My better half is launching a new skin health business. As part of the process, she ordered labels from an online vendor and the  experience was horrendous. Though she’d ordered with what she felt was plenty of time, the company had several hidden and unexplained steps that ruined her experience. They didn’t deliver.



This all could have been avoided if the company laid out and explained a much better workflow for their prospective buyers. No matter your business, almost every customer needs more hand holding than what they’re getting right now.


Make Everything More Explicit and Clear


When you buy coffee from your favorite place, you know how to order it. But you know that from experience, not because it’s laid out in any useful way. But many new restaurants are smarter about this. They set up their menus to clearly explain the concept.


Look at Chipotle: you pick the way you want the food packaged (burrito, salad, tacos, etc.), what kind of protein you want (beef, pork, chicken, etc.), then your veggies, your salsa, and any extras. It goes left to right. There’s nothing fancy. (Yes, I know guac is extra.)


Business at every turn can and should be simple and explicit. When I work with marketing clients, I explain up front what the process looks like, what each session will look like, what I do and don’t do for their company, how they pay, what to do when there’s a problem, how to terminate the contract, and more. It’s explicit. It makes every single part of the process known and understood.


What Point Do You Want Them to Take Away?


My friend Tamsen Webster is a master at helping professional speakers and organizations improve how they talk about themselves and get their ideas across. In one of my earliest training sessions with her, she told the story of a group of investors pitching their company as a great place for startups to seek funding.


The second slide showed the team (most of them between ages 40-75). The team’s idea was that people would see the slide and think, “Wow, now that’s a lot of experience!” Instead, the slide worried young startup entrepreneurs who thought that the team wouldn’t “get” their new ideas.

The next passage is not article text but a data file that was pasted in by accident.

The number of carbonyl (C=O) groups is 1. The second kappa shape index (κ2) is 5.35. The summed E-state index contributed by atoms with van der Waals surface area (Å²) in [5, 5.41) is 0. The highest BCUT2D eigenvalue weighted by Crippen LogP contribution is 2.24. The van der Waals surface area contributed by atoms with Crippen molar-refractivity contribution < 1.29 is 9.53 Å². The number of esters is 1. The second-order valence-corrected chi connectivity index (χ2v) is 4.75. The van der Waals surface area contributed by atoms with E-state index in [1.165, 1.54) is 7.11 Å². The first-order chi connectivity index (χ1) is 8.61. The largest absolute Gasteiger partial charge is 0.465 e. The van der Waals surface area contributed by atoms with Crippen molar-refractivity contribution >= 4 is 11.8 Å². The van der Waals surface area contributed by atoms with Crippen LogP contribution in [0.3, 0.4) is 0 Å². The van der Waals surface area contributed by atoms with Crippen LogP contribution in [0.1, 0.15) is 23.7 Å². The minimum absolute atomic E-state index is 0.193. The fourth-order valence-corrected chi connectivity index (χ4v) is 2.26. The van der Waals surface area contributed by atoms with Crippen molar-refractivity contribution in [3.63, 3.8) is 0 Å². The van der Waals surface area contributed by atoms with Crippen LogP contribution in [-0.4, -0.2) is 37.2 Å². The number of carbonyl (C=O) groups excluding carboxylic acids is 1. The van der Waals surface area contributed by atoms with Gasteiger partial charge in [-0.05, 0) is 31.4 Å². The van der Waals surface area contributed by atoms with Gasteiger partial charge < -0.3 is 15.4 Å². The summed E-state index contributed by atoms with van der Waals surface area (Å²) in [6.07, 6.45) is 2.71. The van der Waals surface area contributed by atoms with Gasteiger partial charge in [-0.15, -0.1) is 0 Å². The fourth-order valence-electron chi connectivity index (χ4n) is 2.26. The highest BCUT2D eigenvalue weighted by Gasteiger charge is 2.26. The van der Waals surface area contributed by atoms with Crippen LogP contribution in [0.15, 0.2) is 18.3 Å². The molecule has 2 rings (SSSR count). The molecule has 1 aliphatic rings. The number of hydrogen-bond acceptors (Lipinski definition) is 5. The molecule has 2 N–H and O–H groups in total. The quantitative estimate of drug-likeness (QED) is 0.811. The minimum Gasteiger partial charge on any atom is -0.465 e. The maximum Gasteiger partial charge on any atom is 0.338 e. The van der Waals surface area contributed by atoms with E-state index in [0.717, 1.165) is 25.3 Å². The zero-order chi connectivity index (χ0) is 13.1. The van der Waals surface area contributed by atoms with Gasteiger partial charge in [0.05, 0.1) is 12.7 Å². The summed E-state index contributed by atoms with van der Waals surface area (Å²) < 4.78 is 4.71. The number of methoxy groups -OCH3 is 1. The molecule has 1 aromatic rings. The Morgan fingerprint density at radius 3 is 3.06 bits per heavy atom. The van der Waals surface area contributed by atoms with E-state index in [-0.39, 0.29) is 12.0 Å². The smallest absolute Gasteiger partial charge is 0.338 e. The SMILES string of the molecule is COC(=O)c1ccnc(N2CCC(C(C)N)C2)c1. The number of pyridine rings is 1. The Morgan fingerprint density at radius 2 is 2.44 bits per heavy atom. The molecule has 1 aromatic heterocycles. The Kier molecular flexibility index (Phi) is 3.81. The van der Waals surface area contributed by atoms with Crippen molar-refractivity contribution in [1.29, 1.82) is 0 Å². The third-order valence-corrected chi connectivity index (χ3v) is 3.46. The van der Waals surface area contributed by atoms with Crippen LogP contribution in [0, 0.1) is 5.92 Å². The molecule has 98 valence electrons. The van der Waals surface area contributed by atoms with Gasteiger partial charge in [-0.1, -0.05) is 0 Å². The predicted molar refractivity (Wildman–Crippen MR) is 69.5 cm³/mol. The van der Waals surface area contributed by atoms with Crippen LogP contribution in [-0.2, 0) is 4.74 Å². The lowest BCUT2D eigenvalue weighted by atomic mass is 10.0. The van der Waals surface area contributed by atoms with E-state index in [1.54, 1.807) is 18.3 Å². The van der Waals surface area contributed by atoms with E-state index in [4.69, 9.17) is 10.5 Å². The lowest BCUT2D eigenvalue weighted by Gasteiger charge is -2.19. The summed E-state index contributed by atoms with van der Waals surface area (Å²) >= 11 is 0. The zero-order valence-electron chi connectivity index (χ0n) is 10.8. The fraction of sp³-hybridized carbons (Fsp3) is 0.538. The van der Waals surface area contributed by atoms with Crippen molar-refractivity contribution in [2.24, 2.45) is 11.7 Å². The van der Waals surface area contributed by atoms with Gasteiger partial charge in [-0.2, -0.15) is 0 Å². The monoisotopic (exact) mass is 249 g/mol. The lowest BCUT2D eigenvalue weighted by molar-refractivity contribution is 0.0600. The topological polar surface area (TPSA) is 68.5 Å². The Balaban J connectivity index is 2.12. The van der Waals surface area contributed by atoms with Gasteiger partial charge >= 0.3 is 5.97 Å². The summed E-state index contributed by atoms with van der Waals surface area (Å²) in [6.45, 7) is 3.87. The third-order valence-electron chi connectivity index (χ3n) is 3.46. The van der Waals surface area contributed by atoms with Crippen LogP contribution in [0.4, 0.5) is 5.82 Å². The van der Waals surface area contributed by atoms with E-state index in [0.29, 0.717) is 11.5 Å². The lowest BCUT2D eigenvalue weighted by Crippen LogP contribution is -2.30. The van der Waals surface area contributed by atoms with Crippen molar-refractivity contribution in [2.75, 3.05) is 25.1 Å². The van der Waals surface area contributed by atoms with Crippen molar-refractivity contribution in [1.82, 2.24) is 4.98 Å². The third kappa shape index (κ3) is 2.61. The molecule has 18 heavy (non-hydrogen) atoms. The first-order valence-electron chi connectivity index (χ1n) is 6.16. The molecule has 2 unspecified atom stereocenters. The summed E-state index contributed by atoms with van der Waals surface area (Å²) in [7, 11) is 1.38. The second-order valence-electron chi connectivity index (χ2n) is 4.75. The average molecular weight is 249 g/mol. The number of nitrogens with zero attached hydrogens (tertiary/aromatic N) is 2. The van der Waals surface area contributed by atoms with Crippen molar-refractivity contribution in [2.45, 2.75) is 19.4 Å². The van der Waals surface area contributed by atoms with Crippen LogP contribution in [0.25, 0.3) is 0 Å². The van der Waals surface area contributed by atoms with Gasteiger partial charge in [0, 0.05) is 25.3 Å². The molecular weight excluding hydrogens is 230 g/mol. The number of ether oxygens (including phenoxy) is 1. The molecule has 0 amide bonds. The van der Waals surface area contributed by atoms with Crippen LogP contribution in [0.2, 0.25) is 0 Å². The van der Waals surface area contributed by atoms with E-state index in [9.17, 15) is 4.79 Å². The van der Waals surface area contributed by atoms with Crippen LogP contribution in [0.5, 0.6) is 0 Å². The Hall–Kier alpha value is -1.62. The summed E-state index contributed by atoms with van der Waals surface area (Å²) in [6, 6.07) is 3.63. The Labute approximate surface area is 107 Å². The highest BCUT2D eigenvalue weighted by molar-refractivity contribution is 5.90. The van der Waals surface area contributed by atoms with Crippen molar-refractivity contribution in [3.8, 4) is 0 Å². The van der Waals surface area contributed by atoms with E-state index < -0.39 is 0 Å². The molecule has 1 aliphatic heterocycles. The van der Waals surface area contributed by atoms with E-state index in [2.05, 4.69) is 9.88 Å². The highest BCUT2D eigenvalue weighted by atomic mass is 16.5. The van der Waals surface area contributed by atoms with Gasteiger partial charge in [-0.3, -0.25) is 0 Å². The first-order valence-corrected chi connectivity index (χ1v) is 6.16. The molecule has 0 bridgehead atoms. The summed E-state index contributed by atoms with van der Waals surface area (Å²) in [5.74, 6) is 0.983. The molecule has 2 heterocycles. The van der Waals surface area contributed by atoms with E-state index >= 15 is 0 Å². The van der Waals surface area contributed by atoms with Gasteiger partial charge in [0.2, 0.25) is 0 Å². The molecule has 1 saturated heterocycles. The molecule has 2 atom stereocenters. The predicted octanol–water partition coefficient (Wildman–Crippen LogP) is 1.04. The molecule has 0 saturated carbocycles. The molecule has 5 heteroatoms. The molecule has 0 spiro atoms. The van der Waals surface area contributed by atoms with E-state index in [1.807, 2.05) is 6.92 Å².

Tamsen said this: Be explicit in the points you want people to take away from the information you share.


If you intend for your customer to think that your website offers easy step-by-step ordering, then spell that out. The risk if you don’t is that they’ll mistake simple for unsophisticated, or clean with “lacking substance.” And so on.


Be There Every Step of the Way


People have an amazing capacity for feeling out-of-sorts and confused. Think of any time you spend in an airport. You’re perpetually in a state of uncertainty. Is this the right gate? Do I have the right documents? Am I going to have everything I need? Where do I go again?


It’s so important and easy and helpful to your customers to simply guide  along the way. Hold their hands. They’ll appreciate it so very much.


About Chris Brogan



Chris Brogan is an author, keynote speaker and business advisor who helps companies update organizational interfaces to better support modern humans. The age of factory-sized interactions is over. We all come one to a pack. And it’s time to accept that we are all a little bit dented. Chris advisesleadership teams to empower team members by sharing actionable insights on talent development. He also works with marketing and communications teams to more effectively reach people who want to be seen and understood before they buy what a company sells.


Web: Twitter: @ChrisBrogan

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Bank of America, N.A. engages with Chris Brogan to provide informational materials for your discussion or review purposes only. The third parties within articles are used under license from Chris Brogan. Consult your financial, legal and accounting advisors, as neither Bank of America, its affiliates, nor their employees provide legal, accounting and tax advice.


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